'Assassin's Creed 4: Black Flag' Review

'Assassin's Creed IV: Black Flag', out now for Xbox 360 and PS3 -- and 22 November for Xbox One and PS4, alongside Wii U and PC -- is the latest in Ubisoft's action-adventure romps through time.

Key Features:

  • All-new Caribbean setting
  • Improved sea-faring adventures and activities
  • Big open world areas to explore on land
  • Whale-hunting, pirate jaunts and other side-quests
  • Massive central story campaign

The Pitch:

"The year is 1715. Pirates rule the Caribbean and have established their own lawless Republic where corruption, greediness and cruelty are commonplace. Among these outlaws is a brash young captain named Edward Kenway. His fight for glory has earned him the respect of legends like Blackbeard, but also drawn him into the ancient war between Assassins and Templars, a war that may destroy everything the pirates have built. Welcome to the Golden Age of Piracy."


The history of piracy in the Caribbean is nasty, treacherous, brutal and short. And virtually every good pirate story you can think of has been told 100 times. But undeniably, there's still a good yarn to be spun about skull and crossbones, planks and shivering timbers. And like the pirate legends on which it's based., 'Assassin's Creed IV: Black Flag' is far more fun, riotous and fresh than it really has any right to be.

Assassin's Creed is now a well-worn series. Its best features (the single-button free running, most of all) are years old. And coming just a year after the (relatively) poorly received AC3, which was set amid the action-packed American Revolution but felt curiously laboured and flat, our hopes weren't high for AC4. It didn't seem as though Ubisoft had time to correct the fundamental flaws in the game or add anything new.

Somehow, they've done both. And the result is a game that makes you want to leap back into the Assassin's Creed world once again - even if we've heard the best lines of this tale before.

This time around you play as Edward Kenway, a pirate and rogue with one eye on the ocean and the other on a bottle of rum - but also a man with an Assassin's heart, and a part to play in that legend. He's a funnier, more aggressive and more entertaining character than we saw in AC3, and he's immediately more likeable. Yes, the classic two-level AC story is present and correct. (One takes place in 1715, the other in Abstergo Entertainment - the present day facility where your historical adventures are powered and commoditised.) And that dichotomy still feels a bit jarring and unnecessary. But it's less OTT than before, and easier to swallow.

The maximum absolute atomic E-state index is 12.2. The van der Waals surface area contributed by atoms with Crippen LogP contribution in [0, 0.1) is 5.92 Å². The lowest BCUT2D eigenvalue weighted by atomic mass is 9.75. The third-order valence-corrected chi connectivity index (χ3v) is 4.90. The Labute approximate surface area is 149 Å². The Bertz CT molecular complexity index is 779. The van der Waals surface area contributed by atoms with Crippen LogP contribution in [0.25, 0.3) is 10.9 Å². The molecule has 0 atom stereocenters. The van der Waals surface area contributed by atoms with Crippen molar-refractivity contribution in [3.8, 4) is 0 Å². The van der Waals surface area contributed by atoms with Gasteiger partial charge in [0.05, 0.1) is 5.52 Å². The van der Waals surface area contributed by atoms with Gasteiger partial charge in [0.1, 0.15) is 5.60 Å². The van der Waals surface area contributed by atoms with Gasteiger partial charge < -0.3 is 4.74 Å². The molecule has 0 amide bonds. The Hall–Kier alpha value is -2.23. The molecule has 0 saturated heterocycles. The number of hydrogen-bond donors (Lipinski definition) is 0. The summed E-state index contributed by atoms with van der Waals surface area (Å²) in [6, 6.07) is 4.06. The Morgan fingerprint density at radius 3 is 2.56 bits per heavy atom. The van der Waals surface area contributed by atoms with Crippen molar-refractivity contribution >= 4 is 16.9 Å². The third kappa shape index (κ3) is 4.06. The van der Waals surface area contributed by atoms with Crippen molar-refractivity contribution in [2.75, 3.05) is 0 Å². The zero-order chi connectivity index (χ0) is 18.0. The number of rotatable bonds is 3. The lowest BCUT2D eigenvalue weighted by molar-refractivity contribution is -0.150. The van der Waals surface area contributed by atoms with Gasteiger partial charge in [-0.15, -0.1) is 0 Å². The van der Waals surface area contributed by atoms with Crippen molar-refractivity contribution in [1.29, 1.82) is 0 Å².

For a good few hours AC4 is content to let its missions and story act as a de facto tutorial. But quite quickly the game picks up, and gets into its narrative flow while allowing you to make your own fun too. For at its core this is a an open world experience, and once you're at the helm of the Jackdaw pirate ship it's had not to have enormous fun exploring the world, attacking ships and growing your loyal band of killers for hire.

It's also worth pointing out, as others have obviously done, that the ocean looks stunning. Whoever is responsible for the water - or rather, whatever team of 100 developers is behind it - should win major awards. It's astonishing how real the treacherous depths seem - and how vulnerable you feel at its mercy. Piloting ships seemed a little at odds to the original free-running core of the AC experience in the last game, but this time it's a more integral part of the whole, and feels more connected to the character. The rooftop running, stalking and killing are still there. But you'll almost prefer being at sea - which given the occasional tedium of last year's ship-to-ship slogathons is amazing, really.

At times AC4 can feel overly dense and vast. There are so many missions, islands and storylines to explore, you can be overwhelmed. And unlike GTA 5 - to which the game compares very well in fact - you can't just drive off in a sports car and do something appalling for kicks.

But AC4 has its own pleasures and nuances, and its own reasons to exist. And overall it's a more mature and genuinely exhilarating play - and as fun an experience, than Rockstar's bombastic city sim. We can't wait to play it again on the next-gen consoles (think of the water!), and AC games will always feel more like genre films than masterpieces like Bioshock or Last of Us. But as a cap to this chapter of the current generation of consoles, this is as impressive as any game released in years.